Alcohol can make interactions between strangers far worse, with terrible consequences.

Around midnight on January 18, 2015, two Swedish students spotted a man and woman on the ground outside a Stanford University fraternity house. Something seemed wrong. When the students approached the interlocked pair, the man, freshman Brock Turner, got up and ran away. Turner had sexually assaulted the woman, who was unconscious. Encounters like this happen all too often. Why?

Well, the author believes that sexual consent between people who have just met is rarely entirely clear, even before alcohol enters the mix. A 2015 Washington Post poll asked students what constituted consent for continued sexual activity. 47 percent believed that someone taking off their own clothes constitutes consent for going further. 18 percent believed that simply not saying no constitutes consent to keep going. There was no truly clear consensus on any indicator of consent.

And a murky situation gets even murkier when alcohol is involved. The author believes that alcohol causes people to become myopic. Alcohol makes us disproportionately focus on short-term wants and forget about long-term consequences. Normally, we maintain a balance between the two. Alcohol strips away the long-term considerations that restrict our behaviour. It encourages a shy man to blurt out his intimate feelings. And it can destroy the impulse control of a sexually aggressive teenager like Brock Turner.

Unfortunately, the power of alcohol-induced myopia is poorly understood. The Washington Post study also asked students to name measures that could effectively reduce sexual assault. At the top was tougher punishment for assaulters. Just a third of students thought it would be ‘very effective’ for people to drink less, and only 15 percent agreed with stronger restrictions on alcohol availability on campus.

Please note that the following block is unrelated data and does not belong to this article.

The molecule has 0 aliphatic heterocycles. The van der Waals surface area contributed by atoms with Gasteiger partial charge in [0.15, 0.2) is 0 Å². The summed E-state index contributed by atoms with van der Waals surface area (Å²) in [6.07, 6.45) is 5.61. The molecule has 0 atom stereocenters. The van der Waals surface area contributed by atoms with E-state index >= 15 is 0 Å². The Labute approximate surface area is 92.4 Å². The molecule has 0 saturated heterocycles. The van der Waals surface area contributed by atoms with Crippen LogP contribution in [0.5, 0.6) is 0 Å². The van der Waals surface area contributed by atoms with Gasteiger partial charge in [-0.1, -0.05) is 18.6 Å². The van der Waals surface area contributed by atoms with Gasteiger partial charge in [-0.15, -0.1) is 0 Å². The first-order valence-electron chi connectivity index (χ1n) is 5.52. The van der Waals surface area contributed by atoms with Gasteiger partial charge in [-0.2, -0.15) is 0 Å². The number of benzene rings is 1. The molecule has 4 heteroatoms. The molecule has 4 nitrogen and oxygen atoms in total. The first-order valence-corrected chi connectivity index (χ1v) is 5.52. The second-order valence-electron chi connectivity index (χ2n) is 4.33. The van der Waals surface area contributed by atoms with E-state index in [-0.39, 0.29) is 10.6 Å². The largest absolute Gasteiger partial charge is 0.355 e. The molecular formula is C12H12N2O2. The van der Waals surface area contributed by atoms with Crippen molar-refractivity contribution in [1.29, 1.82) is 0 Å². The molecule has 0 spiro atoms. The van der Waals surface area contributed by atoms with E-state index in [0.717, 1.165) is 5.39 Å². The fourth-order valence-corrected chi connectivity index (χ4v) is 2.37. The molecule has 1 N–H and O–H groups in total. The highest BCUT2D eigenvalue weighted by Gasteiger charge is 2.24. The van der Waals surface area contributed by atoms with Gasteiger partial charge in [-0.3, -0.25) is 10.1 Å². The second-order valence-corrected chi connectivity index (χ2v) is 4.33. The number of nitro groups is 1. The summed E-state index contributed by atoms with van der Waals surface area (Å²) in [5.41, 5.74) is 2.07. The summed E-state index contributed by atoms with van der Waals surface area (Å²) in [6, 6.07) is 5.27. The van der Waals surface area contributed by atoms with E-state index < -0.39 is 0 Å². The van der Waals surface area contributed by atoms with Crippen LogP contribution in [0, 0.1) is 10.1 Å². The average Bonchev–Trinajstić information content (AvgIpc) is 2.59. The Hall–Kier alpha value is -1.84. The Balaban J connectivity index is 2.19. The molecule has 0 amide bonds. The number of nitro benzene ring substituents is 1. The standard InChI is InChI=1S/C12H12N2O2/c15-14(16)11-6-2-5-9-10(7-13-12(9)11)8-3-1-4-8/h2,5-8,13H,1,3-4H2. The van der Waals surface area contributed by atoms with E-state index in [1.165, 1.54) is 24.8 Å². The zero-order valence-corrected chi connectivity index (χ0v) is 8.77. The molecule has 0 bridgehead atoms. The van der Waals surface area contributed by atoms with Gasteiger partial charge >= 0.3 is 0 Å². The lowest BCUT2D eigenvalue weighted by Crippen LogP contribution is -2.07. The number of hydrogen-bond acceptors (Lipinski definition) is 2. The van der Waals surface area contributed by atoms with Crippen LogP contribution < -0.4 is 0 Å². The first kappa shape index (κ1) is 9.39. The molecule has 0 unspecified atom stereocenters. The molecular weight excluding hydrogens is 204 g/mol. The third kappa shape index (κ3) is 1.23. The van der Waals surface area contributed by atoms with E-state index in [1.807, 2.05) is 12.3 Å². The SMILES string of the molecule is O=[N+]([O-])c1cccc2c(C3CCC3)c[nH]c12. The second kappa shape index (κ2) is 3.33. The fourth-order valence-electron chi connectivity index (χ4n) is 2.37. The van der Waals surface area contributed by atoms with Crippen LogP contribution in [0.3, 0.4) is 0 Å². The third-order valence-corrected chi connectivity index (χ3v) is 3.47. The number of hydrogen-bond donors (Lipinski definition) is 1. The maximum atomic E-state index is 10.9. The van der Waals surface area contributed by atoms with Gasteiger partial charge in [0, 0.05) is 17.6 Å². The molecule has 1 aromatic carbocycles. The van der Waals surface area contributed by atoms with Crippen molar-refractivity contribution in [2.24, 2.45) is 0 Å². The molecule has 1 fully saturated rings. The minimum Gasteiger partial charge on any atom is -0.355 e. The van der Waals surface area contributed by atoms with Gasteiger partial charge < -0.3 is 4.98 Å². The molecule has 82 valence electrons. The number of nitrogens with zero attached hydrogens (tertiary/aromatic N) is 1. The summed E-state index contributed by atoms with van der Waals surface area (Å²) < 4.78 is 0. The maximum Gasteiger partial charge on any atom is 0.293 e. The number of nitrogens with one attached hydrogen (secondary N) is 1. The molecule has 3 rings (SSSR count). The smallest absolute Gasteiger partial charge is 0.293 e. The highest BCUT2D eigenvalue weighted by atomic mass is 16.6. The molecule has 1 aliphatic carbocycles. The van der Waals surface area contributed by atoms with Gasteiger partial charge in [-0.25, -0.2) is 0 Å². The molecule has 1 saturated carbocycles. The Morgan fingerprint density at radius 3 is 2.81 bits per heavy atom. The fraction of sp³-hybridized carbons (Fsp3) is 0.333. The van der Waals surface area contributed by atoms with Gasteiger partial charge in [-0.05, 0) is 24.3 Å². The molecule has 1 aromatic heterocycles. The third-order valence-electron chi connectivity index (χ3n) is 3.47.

In a statement to the court, Turner’s victim said that focusing on campus drinking culture rather than consent culture or sexual assault on campus is wrong. In her opinion, men must learn to respect women, not how to cut down on alcohol. But the author disagrees – he thinks we should do both. Because, as alcohol-induced myopia tells us, if you want people to be honest and clear in a social environment, they can’t be drunk.

Sandra Bland was a victim of our inability to judge strangers.

On July 10, 2015, a 28-year-old African-American woman, Sandra Bland, was pulled over by a Texas State Trooper, Brian Encinia, for failing to signal a lane change. As Bland pointed out, however, she’d only changed lanes because Encinia had aggressively driven up behind her. She’d simply tried to get out of his way as quickly as possible.